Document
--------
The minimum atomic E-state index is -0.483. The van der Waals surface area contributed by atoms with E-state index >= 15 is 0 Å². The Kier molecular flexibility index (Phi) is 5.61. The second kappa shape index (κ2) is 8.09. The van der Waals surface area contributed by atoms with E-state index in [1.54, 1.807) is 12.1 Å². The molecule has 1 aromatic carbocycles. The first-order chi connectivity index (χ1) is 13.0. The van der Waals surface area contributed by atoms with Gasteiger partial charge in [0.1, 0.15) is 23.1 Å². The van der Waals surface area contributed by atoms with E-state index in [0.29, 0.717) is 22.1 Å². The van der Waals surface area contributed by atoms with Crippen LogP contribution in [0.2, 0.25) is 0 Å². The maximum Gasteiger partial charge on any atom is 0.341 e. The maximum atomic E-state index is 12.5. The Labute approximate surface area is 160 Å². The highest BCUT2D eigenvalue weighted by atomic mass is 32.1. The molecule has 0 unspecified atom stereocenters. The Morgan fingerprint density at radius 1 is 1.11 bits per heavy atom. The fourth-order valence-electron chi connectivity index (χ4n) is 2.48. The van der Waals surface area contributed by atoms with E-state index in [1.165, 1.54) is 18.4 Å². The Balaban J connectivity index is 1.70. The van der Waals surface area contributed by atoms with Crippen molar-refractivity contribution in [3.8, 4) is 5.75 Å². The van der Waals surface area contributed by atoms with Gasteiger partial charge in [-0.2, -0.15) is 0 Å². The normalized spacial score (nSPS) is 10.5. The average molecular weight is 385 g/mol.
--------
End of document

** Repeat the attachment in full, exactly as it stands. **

The minimum atomic E-state index is -0.483. The van der Waals surface area contributed by atoms with E-state index >= 15 is 0 Å². The Kier molecular flexibility index (Phi) is 5.61. The second kappa shape index (κ2) is 8.09. The van der Waals surface area contributed by atoms with E-state index in [1.54, 1.807) is 12.1 Å². The molecule has 1 aromatic carbocycles. The first-order chi connectivity index (χ1) is 13.0. The van der Waals surface area contributed by atoms with Gasteiger partial charge in [0.1, 0.15) is 23.1 Å². The van der Waals surface area contributed by atoms with E-state index in [0.29, 0.717) is 22.1 Å². The van der Waals surface area contributed by atoms with Crippen LogP contribution in [0.2, 0.25) is 0 Å². The maximum Gasteiger partial charge on any atom is 0.341 e. The maximum atomic E-state index is 12.5. The Labute approximate surface area is 160 Å². The highest BCUT2D eigenvalue weighted by atomic mass is 32.1. The molecule has 0 unspecified atom stereocenters. The Morgan fingerprint density at radius 1 is 1.11 bits per heavy atom. The fourth-order valence-electron chi connectivity index (χ4n) is 2.48. The van der Waals surface area contributed by atoms with E-state index in [1.165, 1.54) is 18.4 Å². The Balaban J connectivity index is 1.70. The van der Waals surface area contributed by atoms with Crippen molar-refractivity contribution in [3.8, 4) is 5.75 Å². The van der Waals surface area contributed by atoms with Gasteiger partial charge in [-0.2, -0.15) is 0 Å². The normalized spacial score (nSPS) is 10.5. The average molecular weight is 385 g/mol.